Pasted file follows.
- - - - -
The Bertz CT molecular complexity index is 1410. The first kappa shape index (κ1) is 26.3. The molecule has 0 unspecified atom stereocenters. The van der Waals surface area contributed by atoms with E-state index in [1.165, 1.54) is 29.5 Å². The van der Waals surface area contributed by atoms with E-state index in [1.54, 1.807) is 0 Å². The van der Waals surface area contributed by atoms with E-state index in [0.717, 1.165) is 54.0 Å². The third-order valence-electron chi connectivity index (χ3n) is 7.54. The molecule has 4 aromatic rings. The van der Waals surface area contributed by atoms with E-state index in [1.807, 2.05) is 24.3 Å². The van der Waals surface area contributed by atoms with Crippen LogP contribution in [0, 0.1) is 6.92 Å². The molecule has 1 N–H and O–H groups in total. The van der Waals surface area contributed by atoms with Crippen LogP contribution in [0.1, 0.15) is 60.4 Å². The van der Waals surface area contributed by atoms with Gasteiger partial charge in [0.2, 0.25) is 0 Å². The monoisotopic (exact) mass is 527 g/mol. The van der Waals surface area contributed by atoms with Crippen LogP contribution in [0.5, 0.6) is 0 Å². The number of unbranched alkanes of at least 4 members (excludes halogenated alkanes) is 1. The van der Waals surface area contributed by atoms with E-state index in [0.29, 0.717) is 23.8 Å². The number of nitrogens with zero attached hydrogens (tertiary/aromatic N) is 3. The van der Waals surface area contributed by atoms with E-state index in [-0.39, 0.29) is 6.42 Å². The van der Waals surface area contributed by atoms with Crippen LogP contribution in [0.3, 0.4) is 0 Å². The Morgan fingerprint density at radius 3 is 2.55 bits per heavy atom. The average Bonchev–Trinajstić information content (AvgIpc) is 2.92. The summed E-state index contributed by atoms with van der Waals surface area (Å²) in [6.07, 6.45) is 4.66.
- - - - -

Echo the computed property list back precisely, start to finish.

The Bertz CT molecular complexity index is 1410. The first kappa shape index (κ1) is 26.3. The molecule has 0 unspecified atom stereocenters. The van der Waals surface area contributed by atoms with E-state index in [1.165, 1.54) is 29.5 Å². The van der Waals surface area contributed by atoms with E-state index in [1.54, 1.807) is 0 Å². The van der Waals surface area contributed by atoms with E-state index in [0.717, 1.165) is 54.0 Å². The third-order valence-electron chi connectivity index (χ3n) is 7.54. The molecule has 4 aromatic rings. The van der Waals surface area contributed by atoms with E-state index in [1.807, 2.05) is 24.3 Å². The van der Waals surface area contributed by atoms with Crippen LogP contribution in [0, 0.1) is 6.92 Å². The molecule has 1 N–H and O–H groups in total. The van der Waals surface area contributed by atoms with Crippen LogP contribution in [0.1, 0.15) is 60.4 Å². The van der Waals surface area contributed by atoms with Gasteiger partial charge in [0.2, 0.25) is 0 Å². The monoisotopic (exact) mass is 527 g/mol. The van der Waals surface area contributed by atoms with Crippen LogP contribution in [0.5, 0.6) is 0 Å². The number of unbranched alkanes of at least 4 members (excludes halogenated alkanes) is 1. The van der Waals surface area contributed by atoms with E-state index in [0.29, 0.717) is 23.8 Å². The number of nitrogens with zero attached hydrogens (tertiary/aromatic N) is 3. The van der Waals surface area contributed by atoms with E-state index in [-0.39, 0.29) is 6.42 Å². The van der Waals surface area contributed by atoms with Crippen LogP contribution in [0.3, 0.4) is 0 Å². The Morgan fingerprint density at radius 3 is 2.55 bits per heavy atom. The average Bonchev–Trinajstić information content (AvgIpc) is 2.92. The summed E-state index contributed by atoms with van der Waals surface area (Å²) in [6.07, 6.45) is 4.66.